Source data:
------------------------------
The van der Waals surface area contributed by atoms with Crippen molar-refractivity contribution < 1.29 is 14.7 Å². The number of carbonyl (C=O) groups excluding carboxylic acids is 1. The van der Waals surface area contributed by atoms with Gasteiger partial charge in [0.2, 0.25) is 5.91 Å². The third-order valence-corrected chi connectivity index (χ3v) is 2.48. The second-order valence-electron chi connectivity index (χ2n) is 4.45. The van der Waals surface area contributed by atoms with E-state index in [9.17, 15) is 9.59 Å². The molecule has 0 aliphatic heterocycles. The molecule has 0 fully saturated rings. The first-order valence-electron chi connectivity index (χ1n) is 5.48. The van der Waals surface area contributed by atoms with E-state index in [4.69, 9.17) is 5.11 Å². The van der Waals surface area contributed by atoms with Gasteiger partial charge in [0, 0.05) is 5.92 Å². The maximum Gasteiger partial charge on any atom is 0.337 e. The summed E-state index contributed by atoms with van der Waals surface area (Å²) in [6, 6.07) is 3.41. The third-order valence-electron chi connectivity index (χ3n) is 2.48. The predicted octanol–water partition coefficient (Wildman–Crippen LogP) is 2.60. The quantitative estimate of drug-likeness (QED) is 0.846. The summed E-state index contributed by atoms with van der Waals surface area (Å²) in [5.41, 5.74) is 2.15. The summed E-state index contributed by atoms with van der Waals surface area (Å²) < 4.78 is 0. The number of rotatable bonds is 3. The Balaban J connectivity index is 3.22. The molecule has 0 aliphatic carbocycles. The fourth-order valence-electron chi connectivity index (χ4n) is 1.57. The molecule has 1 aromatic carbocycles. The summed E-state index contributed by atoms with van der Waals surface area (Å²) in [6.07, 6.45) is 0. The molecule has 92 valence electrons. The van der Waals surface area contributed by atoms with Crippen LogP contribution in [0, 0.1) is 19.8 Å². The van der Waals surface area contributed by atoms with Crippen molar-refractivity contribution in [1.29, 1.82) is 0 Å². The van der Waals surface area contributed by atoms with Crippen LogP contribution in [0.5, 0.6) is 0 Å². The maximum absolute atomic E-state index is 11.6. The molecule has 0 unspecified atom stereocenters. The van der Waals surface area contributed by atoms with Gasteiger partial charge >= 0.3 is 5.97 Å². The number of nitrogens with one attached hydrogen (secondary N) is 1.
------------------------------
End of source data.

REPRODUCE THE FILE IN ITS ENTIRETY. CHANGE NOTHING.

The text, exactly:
The van der Waals surface area contributed by atoms with Crippen molar-refractivity contribution < 1.29 is 14.7 Å². The number of carbonyl (C=O) groups excluding carboxylic acids is 1. The van der Waals surface area contributed by atoms with Gasteiger partial charge in [0.2, 0.25) is 5.91 Å². The third-order valence-corrected chi connectivity index (χ3v) is 2.48. The second-order valence-electron chi connectivity index (χ2n) is 4.45. The van der Waals surface area contributed by atoms with E-state index in [9.17, 15) is 9.59 Å². The molecule has 0 aliphatic heterocycles. The molecule has 0 fully saturated rings. The first-order valence-electron chi connectivity index (χ1n) is 5.48. The van der Waals surface area contributed by atoms with E-state index in [4.69, 9.17) is 5.11 Å². The van der Waals surface area contributed by atoms with Gasteiger partial charge in [0, 0.05) is 5.92 Å². The maximum Gasteiger partial charge on any atom is 0.337 e. The summed E-state index contributed by atoms with van der Waals surface area (Å²) in [6, 6.07) is 3.41. The third-order valence-electron chi connectivity index (χ3n) is 2.48. The predicted octanol–water partition coefficient (Wildman–Crippen LogP) is 2.60. The quantitative estimate of drug-likeness (QED) is 0.846. The summed E-state index contributed by atoms with van der Waals surface area (Å²) in [5.41, 5.74) is 2.15. The summed E-state index contributed by atoms with van der Waals surface area (Å²) < 4.78 is 0. The number of rotatable bonds is 3. The Balaban J connectivity index is 3.22. The molecule has 0 aliphatic carbocycles. The fourth-order valence-electron chi connectivity index (χ4n) is 1.57. The molecule has 1 aromatic carbocycles. The summed E-state index contributed by atoms with van der Waals surface area (Å²) in [6.07, 6.45) is 0. The molecule has 92 valence electrons. The van der Waals surface area contributed by atoms with Crippen LogP contribution in [0, 0.1) is 19.8 Å². The van der Waals surface area contributed by atoms with Crippen molar-refractivity contribution in [1.29, 1.82) is 0 Å². The van der Waals surface area contributed by atoms with Crippen LogP contribution in [0.5, 0.6) is 0 Å². The maximum absolute atomic E-state index is 11.6. The molecule has 0 unspecified atom stereocenters. The van der Waals surface area contributed by atoms with Gasteiger partial charge >= 0.3 is 5.97 Å². The number of nitrogens with one attached hydrogen (secondary N) is 1.